The ethereal black man floats over to the trembling white man, who has heard the advance of the Confederate Army and perhaps smells smoke from distant rifle fire.
You got a red badge? Put it on!
You want to fight, boy? Lets get it on!
You been a soldier since you were born
Another bloody body fallin in the stalks of corn.
The black man glides away from his pale alter ego, as the chugga-chugga beats of the onstage DJ blend with the martial booming of a cannon.
Yes, its the hip-hop version of The Red Badge of Courage, where Stephen Crane meets street refrains.
Childrens Theatre of Charlotte opens Eric Schmiedls stage adaptation of the novel this weekend at ImaginOn, with music by Reemycks and lyrics by David McCullough. The main Union soldiers are white, as in the novel: new recruit Henry (Chaz Pofahl), more experienced Jim (Berry Newkirk) and others who come and go (all played by Mark Sutton).
Quill, a fluent local rapper, plays a new character Voice, Henrys subconscious and has cameos as other real soldiers. DJ Flemingo literally looks down on the proceedings from a high stage perch, guiding the action with sound effects, scratches and beats.
Not one iota of this vision was in Sidney Hortons mind when Childrens Theatre asked him to direct the show.
I said, That book I read in high school, about a guy who ran and fought and fought? Ummm OK, says CTCs education community coordinator. But when I heard the music and the hip-hop, it fit.
The play rolls past in 75 intense minutes, without intermission. Horton will create battles with lighting and aural effects; speakers around the theater will give audiences the feeling theyre in a Union-Confederate crossfire, though we never see any rebels.
The script didnt specify casting, so Horton filled roles in a way that joined two eras. White soldiers represent the century where a war determined the freedom of African-Americans; black performers supply music from the century where people of color dominate their art.
The book is told from an omniscient point of view, says Quill. Here we get into Henrys head; Im kind of like the devils advocate for Henry. When hes scared, I keep asking if hell run. Once he does run, I provide a guilt trip.
Hip-hop music can be aggressive and personifies conflict well, so it fits Red Badge. I love the poetic dynamics of the lyrics. There were small flow problems I had to fix, but the person who wrote these words knew his business.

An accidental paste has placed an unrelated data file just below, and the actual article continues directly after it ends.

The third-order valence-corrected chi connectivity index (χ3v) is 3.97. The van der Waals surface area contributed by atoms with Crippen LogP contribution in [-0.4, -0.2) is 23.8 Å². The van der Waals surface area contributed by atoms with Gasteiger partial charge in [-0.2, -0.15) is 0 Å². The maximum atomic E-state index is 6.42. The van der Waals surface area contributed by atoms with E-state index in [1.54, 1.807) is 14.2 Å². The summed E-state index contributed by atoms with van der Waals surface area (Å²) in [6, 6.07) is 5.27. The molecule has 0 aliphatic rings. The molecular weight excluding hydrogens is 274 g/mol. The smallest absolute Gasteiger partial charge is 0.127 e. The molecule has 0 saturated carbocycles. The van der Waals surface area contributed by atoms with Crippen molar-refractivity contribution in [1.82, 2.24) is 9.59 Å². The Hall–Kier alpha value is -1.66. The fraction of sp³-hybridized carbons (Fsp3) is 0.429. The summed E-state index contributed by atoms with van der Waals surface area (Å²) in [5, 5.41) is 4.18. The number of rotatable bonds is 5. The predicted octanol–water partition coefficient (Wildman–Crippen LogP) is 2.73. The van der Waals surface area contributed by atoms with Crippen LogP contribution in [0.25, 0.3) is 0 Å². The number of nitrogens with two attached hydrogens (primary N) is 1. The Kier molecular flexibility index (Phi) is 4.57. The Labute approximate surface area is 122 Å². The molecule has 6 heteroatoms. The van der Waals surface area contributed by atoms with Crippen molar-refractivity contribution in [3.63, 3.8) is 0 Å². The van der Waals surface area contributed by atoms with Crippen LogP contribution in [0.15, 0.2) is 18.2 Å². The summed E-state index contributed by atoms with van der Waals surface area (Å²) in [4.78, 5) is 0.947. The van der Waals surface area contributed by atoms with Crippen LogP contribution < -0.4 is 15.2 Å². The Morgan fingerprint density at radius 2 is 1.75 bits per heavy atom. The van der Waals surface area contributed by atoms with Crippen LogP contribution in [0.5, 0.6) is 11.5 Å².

Sutton, CTCs associate artistic director, saw Quill and Flemingo in Rhyme Deferred, a hip-hop musical On Q did last year, and suggested they meet Horton. Flemingo soon felt comfortable with his role, except for that lofty perch. (He dislikes heights.)
Ive added some effects, like the sound representation of fog, he says of his CTC debut, which takes place in the middle of his very different gigs for the CIAA. At the end, Ive added a deep male choir and military drumbeats.
Once the turntables get set up, Ill really be scratching and DJ-ing. Were telling this story for younger people, in a way theyll want to hear it. The music and dialogue go together surprisingly well.
No one on the creative team had to draw parallels between Henrys time and ours, when 19-year-olds question the value of Army service in Iraq and Afghanistan. More fundamentally, Red Badge deals with questions some 19-year-olds have to ask themselves in America, too: When should I run, and when must I stand? Whats worth fighting and perhaps even dying for?
Once Henry stands and fights, he turns into a war devil, says Horton. Then he looks around and asks, Why are we doing this? For that little piece of land? That fence?
The play answers no questions for you. Youll have to answer those for yourselves.